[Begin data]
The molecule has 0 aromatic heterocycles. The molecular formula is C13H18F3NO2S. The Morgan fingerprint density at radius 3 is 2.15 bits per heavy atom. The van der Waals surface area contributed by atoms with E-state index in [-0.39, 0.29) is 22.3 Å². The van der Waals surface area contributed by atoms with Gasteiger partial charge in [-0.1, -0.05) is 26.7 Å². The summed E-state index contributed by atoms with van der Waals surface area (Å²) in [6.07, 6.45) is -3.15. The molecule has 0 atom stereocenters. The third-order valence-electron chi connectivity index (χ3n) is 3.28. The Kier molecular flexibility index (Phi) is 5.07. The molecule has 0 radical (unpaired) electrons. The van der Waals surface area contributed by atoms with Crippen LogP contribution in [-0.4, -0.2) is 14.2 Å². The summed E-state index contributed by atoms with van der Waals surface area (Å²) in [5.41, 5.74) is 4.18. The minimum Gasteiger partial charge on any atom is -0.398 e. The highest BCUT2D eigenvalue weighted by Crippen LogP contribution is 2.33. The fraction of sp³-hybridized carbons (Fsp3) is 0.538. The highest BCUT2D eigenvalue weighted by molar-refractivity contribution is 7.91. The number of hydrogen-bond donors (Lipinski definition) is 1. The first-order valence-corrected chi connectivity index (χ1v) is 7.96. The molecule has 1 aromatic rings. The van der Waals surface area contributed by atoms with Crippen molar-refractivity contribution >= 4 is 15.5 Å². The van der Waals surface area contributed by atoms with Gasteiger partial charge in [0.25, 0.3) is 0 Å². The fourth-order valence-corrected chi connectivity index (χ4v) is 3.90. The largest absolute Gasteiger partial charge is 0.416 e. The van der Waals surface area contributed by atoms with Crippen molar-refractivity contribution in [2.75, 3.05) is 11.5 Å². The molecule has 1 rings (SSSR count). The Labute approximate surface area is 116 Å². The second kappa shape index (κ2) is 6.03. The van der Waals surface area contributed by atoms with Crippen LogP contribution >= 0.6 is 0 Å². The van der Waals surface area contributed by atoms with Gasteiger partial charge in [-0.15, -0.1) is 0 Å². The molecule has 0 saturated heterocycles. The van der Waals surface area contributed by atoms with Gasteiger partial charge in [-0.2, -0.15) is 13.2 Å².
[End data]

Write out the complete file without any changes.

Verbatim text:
The molecule has 0 aromatic heterocycles. The molecular formula is C13H18F3NO2S. The Morgan fingerprint density at radius 3 is 2.15 bits per heavy atom. The van der Waals surface area contributed by atoms with E-state index in [-0.39, 0.29) is 22.3 Å². The van der Waals surface area contributed by atoms with Gasteiger partial charge in [-0.1, -0.05) is 26.7 Å². The summed E-state index contributed by atoms with van der Waals surface area (Å²) in [6.07, 6.45) is -3.15. The molecule has 0 atom stereocenters. The third-order valence-electron chi connectivity index (χ3n) is 3.28. The Kier molecular flexibility index (Phi) is 5.07. The molecule has 0 radical (unpaired) electrons. The van der Waals surface area contributed by atoms with Crippen LogP contribution in [-0.4, -0.2) is 14.2 Å². The summed E-state index contributed by atoms with van der Waals surface area (Å²) in [5.41, 5.74) is 4.18. The minimum Gasteiger partial charge on any atom is -0.398 e. The highest BCUT2D eigenvalue weighted by Crippen LogP contribution is 2.33. The fraction of sp³-hybridized carbons (Fsp3) is 0.538. The highest BCUT2D eigenvalue weighted by molar-refractivity contribution is 7.91. The number of hydrogen-bond donors (Lipinski definition) is 1. The first-order valence-corrected chi connectivity index (χ1v) is 7.96. The molecule has 1 aromatic rings. The van der Waals surface area contributed by atoms with Crippen molar-refractivity contribution >= 4 is 15.5 Å². The van der Waals surface area contributed by atoms with Gasteiger partial charge in [0.25, 0.3) is 0 Å². The fourth-order valence-corrected chi connectivity index (χ4v) is 3.90. The largest absolute Gasteiger partial charge is 0.416 e. The van der Waals surface area contributed by atoms with Crippen molar-refractivity contribution in [2.75, 3.05) is 11.5 Å². The molecule has 1 rings (SSSR count). The Labute approximate surface area is 116 Å². The second kappa shape index (κ2) is 6.03. The van der Waals surface area contributed by atoms with Crippen LogP contribution >= 0.6 is 0 Å². The van der Waals surface area contributed by atoms with Gasteiger partial charge in [-0.15, -0.1) is 0 Å². The molecule has 0 saturated heterocycles. The van der Waals surface area contributed by atoms with Gasteiger partial charge in [-0.2, -0.15) is 13.2 Å².